- More difficult to master - While the handling characteristics of rear-wheel drive may be more fun for some drivers, for others having rear wheel drive is less intuitive. The unique driving dynamics of rear wheel drive typically do not create a problem when used on vehicles that also offer electronic stability control and traction control.
- Decreased interior space - This isn't an issue in a vehicle with a ladder frame like a pickup truck, where the space used by the drive line is unusable for passengers or cargo. But in a passenger car, rear wheel drive means: Less front leg room (the transmission tunnel takes up a lot of space between the driver and front passenger), less leg room for center rear passengers (due to the tunnel needed for the drive shaft), and sometimes less trunk space (since there is also more hardware that must be placed underneath the trunk).
- Increased weight - The drive shaft, which connects the engine at the front to the drive axle in the back, adds weight. There is extra sheet metal to form the transmission tunnel. A rear wheel drive car will weigh slightly more than a comparable front wheel drive car, but less than four wheel drive.
- Higher purchase price - Due to the added cost of materials, rear wheel drive is typically slightly more expensive to purchase than a comparable front wheel drive vehicle. This might also be explained by production volumes, however. Rear drive is typically the platform for luxury performance vehicles, which makes read drive appear to be more expensive. In reality, even luxury performance front drive vehicles are more expensive than average.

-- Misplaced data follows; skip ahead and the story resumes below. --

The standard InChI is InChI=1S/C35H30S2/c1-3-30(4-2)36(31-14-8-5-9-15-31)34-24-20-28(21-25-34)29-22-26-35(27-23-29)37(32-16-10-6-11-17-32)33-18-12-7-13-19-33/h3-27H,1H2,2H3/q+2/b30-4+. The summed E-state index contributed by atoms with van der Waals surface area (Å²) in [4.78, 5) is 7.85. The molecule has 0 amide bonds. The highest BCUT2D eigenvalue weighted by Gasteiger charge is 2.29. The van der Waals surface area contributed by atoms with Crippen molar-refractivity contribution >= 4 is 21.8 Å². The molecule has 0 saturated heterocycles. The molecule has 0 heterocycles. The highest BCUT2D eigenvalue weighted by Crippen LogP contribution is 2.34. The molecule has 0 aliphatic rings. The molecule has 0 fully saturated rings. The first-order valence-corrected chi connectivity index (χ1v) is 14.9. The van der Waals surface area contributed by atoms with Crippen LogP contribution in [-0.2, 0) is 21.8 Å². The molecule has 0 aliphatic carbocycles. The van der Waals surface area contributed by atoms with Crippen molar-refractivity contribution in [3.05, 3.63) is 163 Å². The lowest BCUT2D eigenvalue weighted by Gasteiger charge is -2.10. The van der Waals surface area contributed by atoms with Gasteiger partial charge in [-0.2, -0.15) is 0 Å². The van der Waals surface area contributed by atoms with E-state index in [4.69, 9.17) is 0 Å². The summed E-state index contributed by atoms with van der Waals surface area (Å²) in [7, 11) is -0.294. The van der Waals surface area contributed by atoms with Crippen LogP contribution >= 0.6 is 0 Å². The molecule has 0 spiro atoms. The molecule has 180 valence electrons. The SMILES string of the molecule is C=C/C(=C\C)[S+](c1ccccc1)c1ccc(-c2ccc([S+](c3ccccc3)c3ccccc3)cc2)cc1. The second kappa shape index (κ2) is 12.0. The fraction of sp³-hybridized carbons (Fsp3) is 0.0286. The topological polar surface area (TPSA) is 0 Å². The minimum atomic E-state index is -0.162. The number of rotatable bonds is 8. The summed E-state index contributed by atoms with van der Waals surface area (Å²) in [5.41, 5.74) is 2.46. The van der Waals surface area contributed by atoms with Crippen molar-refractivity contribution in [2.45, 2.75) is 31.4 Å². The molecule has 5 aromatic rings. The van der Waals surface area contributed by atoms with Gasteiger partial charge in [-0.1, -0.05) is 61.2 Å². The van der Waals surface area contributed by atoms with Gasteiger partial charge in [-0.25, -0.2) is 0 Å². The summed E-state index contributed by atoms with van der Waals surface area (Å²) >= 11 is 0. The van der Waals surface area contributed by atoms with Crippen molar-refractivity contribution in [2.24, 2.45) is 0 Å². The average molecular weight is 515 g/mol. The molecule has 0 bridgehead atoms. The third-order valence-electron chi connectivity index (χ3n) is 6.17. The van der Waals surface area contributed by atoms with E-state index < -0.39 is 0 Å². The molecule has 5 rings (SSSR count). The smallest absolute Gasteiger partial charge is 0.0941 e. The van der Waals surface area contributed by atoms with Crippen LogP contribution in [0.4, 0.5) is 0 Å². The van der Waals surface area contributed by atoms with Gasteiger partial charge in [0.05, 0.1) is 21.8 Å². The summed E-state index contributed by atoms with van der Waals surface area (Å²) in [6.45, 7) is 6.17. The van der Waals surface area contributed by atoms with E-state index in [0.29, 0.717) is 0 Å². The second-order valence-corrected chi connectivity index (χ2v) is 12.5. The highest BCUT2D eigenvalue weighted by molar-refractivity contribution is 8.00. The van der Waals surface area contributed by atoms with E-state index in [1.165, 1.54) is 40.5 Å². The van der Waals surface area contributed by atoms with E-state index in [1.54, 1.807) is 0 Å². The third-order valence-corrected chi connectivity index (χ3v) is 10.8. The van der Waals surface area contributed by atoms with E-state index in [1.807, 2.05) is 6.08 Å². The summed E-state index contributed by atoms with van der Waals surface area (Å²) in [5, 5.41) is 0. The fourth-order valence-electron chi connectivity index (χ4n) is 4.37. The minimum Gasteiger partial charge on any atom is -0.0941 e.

- More difficult handling on low grip surfaces (wet road, ice, snow, gravel...) as the car is pushed rather than pulled. In modern rear drive cars, this disadvantage is offset by electronic stability control and traction control.
Current or recent rear wheel drive cars to 2006Edit
While the popularity of rear wheel drive has declined, it is still relatively prevalent, and has been making something of a resurgence. Here is list of current or recent rear wheel drive vehicles. See also Category:Rear wheel drive vehicles.
- Almost all non-4WD trucks and most SUVs are rear wheel drive.
- The overwhelming majority of sports cars are rear wheel drive, although some also have four wheel drive options. It would be redundant to list them all here.
- BMW - All cars except the MINI, and all wheel drive variants.
- Cadillac - CTS, SRX, XLR, Catera
- Chevrolet - Camaro, Corvette, Chevrolet Caprice
- Dodge Charger/Dodge Magnum/Chrysler 300
- Ford - Crown Victoria, Falcon (Australia), Mustang, Scorpio, Thunderbird, Capri
- Holden - Holden Monaro (Australia) and versions sold overseas: Pontiac GTO (USA) and Vauxhall Monaro (United Kingdom), Holden Commodore (Australia)
- Honda - S2000, NSX (Acura NSX in North America)
- Hyundai - Hyundai Genesis is the new RWD system, which is shared with the Hyundai Genesis Coupe.
- Infiniti - G35,M45,M35,Q45,M30,J30
- Jaguar - All except the X-Type
- Lexus - IS, GS, LS, SC
- Lincoln - Town Car, Mark VIII and LS
- Lotus - All except Elan-M100
- Maserati - All models
- Mazda - MX-5 Miata, RX-7, RX-8
- Mercedes-Benz - All cars except A-Class, B-Class and all wheel drive models
- Mercury - Grand Marquis, Marauder, Cougar
- Nissan - 350Z,370Z, Z Cars, Skyline (except 4WD models), Silvia (200SX in Europe/Oceania, 240SX in USA), 180SX
- Pontiac - Firebird, Solstice
- Porsche - All cars except the AWD Carrera 4, 911 Turbo and Cayenne
- Saturn Sky
- Toyota - Supra, MR2, Altezza (Lexus IS), Crown, Mark X
- TVR - All models
- Vauxhall Carlton/Opel Omega - All models